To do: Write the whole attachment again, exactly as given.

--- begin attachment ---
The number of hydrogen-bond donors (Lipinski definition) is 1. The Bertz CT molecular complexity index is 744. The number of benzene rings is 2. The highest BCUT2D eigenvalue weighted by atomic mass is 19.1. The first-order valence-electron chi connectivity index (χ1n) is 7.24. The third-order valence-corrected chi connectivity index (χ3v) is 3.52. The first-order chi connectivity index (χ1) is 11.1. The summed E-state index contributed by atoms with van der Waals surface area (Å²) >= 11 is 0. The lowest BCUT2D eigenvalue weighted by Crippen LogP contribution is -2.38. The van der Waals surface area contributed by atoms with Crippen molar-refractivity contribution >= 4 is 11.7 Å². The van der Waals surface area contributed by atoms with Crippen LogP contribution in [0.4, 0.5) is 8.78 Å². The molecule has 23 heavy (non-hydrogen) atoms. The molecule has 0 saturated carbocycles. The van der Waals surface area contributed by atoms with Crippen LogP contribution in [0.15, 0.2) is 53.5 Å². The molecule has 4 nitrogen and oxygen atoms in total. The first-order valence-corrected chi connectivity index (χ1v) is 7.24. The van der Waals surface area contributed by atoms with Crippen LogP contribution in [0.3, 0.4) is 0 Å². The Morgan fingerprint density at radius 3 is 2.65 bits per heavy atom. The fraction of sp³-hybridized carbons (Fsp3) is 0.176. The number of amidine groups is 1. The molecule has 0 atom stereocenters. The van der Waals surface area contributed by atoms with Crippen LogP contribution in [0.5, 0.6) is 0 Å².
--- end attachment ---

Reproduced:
The number of hydrogen-bond donors (Lipinski definition) is 1. The Bertz CT molecular complexity index is 744. The number of benzene rings is 2. The highest BCUT2D eigenvalue weighted by atomic mass is 19.1. The first-order valence-electron chi connectivity index (χ1n) is 7.24. The third-order valence-corrected chi connectivity index (χ3v) is 3.52. The first-order chi connectivity index (χ1) is 11.1. The summed E-state index contributed by atoms with van der Waals surface area (Å²) >= 11 is 0. The lowest BCUT2D eigenvalue weighted by Crippen LogP contribution is -2.38. The van der Waals surface area contributed by atoms with Crippen molar-refractivity contribution >= 4 is 11.7 Å². The van der Waals surface area contributed by atoms with Crippen LogP contribution in [0.4, 0.5) is 8.78 Å². The molecule has 23 heavy (non-hydrogen) atoms. The molecule has 0 saturated carbocycles. The van der Waals surface area contributed by atoms with Crippen LogP contribution in [0.15, 0.2) is 53.5 Å². The molecule has 4 nitrogen and oxygen atoms in total. The first-order valence-corrected chi connectivity index (χ1v) is 7.24. The van der Waals surface area contributed by atoms with Crippen LogP contribution in [0.3, 0.4) is 0 Å². The Morgan fingerprint density at radius 3 is 2.65 bits per heavy atom. The fraction of sp³-hybridized carbons (Fsp3) is 0.176. The number of amidine groups is 1. The molecule has 0 atom stereocenters. The van der Waals surface area contributed by atoms with Crippen LogP contribution in [0.5, 0.6) is 0 Å².